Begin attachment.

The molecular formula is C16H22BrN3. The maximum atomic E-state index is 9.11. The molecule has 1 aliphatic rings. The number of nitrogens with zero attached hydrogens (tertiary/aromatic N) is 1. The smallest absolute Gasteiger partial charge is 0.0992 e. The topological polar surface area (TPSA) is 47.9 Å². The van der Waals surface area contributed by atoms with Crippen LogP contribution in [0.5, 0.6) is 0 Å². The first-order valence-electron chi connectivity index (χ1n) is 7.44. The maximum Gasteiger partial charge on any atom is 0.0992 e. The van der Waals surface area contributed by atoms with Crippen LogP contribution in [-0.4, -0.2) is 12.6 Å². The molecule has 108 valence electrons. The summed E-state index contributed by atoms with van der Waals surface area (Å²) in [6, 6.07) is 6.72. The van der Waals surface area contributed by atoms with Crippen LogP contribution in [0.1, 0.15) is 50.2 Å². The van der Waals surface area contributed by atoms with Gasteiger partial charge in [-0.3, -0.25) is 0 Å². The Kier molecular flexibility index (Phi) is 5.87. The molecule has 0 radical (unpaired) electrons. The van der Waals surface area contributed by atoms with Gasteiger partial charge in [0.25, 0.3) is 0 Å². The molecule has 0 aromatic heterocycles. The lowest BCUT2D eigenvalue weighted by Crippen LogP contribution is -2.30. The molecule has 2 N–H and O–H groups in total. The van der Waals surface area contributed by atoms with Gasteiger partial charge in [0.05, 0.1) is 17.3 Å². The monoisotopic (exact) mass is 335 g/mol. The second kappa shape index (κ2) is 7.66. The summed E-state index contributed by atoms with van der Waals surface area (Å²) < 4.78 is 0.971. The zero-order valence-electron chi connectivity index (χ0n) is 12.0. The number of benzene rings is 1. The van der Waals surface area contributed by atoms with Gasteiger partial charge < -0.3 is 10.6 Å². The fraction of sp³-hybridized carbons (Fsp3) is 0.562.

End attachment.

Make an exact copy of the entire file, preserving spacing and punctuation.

The molecular formula is C16H22BrN3. The maximum atomic E-state index is 9.11. The molecule has 1 aliphatic rings. The number of nitrogens with zero attached hydrogens (tertiary/aromatic N) is 1. The smallest absolute Gasteiger partial charge is 0.0992 e. The topological polar surface area (TPSA) is 47.9 Å². The van der Waals surface area contributed by atoms with Crippen LogP contribution in [0.5, 0.6) is 0 Å². The first-order valence-electron chi connectivity index (χ1n) is 7.44. The maximum Gasteiger partial charge on any atom is 0.0992 e. The van der Waals surface area contributed by atoms with Crippen LogP contribution in [-0.4, -0.2) is 12.6 Å². The molecule has 108 valence electrons. The summed E-state index contributed by atoms with van der Waals surface area (Å²) in [6, 6.07) is 6.72. The van der Waals surface area contributed by atoms with Crippen LogP contribution in [0.1, 0.15) is 50.2 Å². The van der Waals surface area contributed by atoms with Gasteiger partial charge in [-0.3, -0.25) is 0 Å². The Kier molecular flexibility index (Phi) is 5.87. The molecule has 0 radical (unpaired) electrons. The van der Waals surface area contributed by atoms with Gasteiger partial charge in [0.25, 0.3) is 0 Å². The molecule has 0 aromatic heterocycles. The lowest BCUT2D eigenvalue weighted by Crippen LogP contribution is -2.30. The molecule has 2 N–H and O–H groups in total. The van der Waals surface area contributed by atoms with Gasteiger partial charge in [0.05, 0.1) is 17.3 Å². The monoisotopic (exact) mass is 335 g/mol. The second kappa shape index (κ2) is 7.66. The summed E-state index contributed by atoms with van der Waals surface area (Å²) < 4.78 is 0.971. The zero-order valence-electron chi connectivity index (χ0n) is 12.0. The number of benzene rings is 1. The van der Waals surface area contributed by atoms with Gasteiger partial charge < -0.3 is 10.6 Å². The fraction of sp³-hybridized carbons (Fsp3) is 0.562.